We don’t get much excitement in the Wolfe/Woodward household, and that is just how we like it. We don’t even have the TV to distract us these days, since a new satellite was launched recently and the UK TV beam was narrowed to omit southern Spain. We keep up to date with The Times online and BBC Radio 4, and I manage to record The Good Wife and get a daily dose of The Archers to keep the media withdrawal symptoms at bay.
I’d like to explain the hierarchy amongst our animals.
Sheba (cat), although extremely affectionate with humans, can be a nasty piece of work towards Roly (dog) and will often bat him around the head for absolutely no reason whatsoever, and Roly shows considerable deference to her inside the house, although when they are outside they seem to be on more equal terms.
Meanwhile Roly thinks he has been put on this earth in order to dominate Liana (horse). If ever the horse is showing any sign of bad manners, Roly barks like mad, snaps at her heels and even jumps up to try to bite her nose. I have to say that Liana totally ignores the dog, unless he is bossing her around inside her stable, at which point she lowers her head and moves towards him, whereby Roly very swiftly removes himself from the vicinity.
So back to this evening – I was busy in the kitchen whilst David was reading on his ipad when suddenly the alarm was raised, and all hands (and feet and teeth in Roly’s case) were required to get the situation under control. The cry was ‘she’s got a rat, and I think it’s alive’. Now cat flaps are very convenient accessories in homes where cats, and in our case, dogs reside. Roly being a small terrier is just able to squeeze through the flap. But they are not so convenient when your cat is a champion hunter. My beautiful princess pussycat is back in full warrior mode after spending the winter hibernating on our bed or on her favourite cushion. I woke up last night to the sound of crunching bones outside my bedroom door, and it is always wise to put on my shoes to visit the loo in the middle of the night, just in case she has left us a present in the hallway, although I have to say she usually leaves no trace of her victims.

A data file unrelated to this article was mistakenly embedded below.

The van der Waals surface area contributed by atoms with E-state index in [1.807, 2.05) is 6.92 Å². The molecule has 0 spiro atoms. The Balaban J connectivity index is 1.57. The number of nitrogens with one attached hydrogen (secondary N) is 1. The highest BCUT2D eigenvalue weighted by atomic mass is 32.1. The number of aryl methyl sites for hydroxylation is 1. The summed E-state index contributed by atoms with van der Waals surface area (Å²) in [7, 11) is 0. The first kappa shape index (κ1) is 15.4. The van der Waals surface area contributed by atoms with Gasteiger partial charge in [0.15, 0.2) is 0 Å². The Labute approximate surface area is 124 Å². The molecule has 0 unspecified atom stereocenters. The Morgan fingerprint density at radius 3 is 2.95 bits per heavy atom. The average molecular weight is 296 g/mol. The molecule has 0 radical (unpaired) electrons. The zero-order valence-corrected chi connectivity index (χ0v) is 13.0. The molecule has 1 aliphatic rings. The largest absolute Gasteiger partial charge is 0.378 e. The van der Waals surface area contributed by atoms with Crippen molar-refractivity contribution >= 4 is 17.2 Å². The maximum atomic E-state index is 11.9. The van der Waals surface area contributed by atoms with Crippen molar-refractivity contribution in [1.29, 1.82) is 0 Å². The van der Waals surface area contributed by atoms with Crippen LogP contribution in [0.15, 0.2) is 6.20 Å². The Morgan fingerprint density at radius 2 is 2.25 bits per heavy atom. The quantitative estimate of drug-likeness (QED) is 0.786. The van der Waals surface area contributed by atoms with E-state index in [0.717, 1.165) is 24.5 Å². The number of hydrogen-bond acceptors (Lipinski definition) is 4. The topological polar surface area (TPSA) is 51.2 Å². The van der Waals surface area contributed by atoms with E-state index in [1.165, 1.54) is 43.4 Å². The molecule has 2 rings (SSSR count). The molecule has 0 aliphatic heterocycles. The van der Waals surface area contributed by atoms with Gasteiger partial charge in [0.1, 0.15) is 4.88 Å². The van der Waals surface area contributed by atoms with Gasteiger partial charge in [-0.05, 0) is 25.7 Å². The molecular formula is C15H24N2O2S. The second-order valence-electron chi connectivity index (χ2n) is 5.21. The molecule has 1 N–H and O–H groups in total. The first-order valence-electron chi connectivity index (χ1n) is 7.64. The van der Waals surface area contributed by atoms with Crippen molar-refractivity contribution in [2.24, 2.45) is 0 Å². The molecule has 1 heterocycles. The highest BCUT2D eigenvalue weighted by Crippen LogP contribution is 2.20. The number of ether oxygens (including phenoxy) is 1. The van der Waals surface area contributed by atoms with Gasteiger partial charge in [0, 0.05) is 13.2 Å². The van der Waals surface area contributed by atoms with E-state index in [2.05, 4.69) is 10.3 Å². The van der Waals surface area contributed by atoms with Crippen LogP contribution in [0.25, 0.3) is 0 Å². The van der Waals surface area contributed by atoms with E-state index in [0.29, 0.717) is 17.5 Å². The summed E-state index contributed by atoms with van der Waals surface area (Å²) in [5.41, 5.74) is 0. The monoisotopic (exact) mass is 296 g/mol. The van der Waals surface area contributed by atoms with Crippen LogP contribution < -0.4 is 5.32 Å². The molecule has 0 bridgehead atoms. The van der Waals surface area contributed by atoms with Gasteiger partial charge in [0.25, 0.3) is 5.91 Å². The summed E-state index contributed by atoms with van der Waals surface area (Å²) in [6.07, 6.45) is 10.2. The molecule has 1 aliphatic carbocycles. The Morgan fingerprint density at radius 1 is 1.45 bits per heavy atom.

My immediate reaction on hearing the alarm was to swap my flimsy sandals for my stable boots – I wasn’t planning on ratty running over my bare toes! Then I grabbed a few tools (although I have to admit, not very useful ones, but those closest to hand) a colander, a metal basket and a fly swat, and then I joined David, Roly and Sheba in the hallway and quickly closed the bedroom door to keep our unwanted visitor out.
After moving everything that could trip us up in hand-to-paw combat, David pulled out the bureau that ratty was hiding behind whilst I stood at the ready with my fly swat and colander. He popped up from behind the bureau and then disappeared again. When it was moved sufficiently for Roly and Sheba to get in behind, ratty made a break for it, headed to the lounge and dived under the sofa. I systematically moved all the plants out of the way and David pulled the sofa away from the wall.
There followed a short but frenetic period when ratty darted to and fro along the back wall whilst I made a few girly noises when it came anywhere near me and my fly swat. Sheba was about as much use as an ashtray on a motorbike, whilst Roly was charging up and down after the (not so) little blighter and finally made contact in mid-air, amongst much squealing (from ratty). A quick shake of the head ensued, after which Roly charged across the room with ratty clenched firmly (and by now rather limply) between his teeth and he and ratty flew through the cat flap and out into the garden.
So for once Roly reigned supreme and left Sheba in his wake. But I don’t suppose either of them will remember that in the morning when Roly will go back to giving Sheba a wide berth just in case she feels like swatting him.
Who needs TV when our animals provide such quality entertainment for us?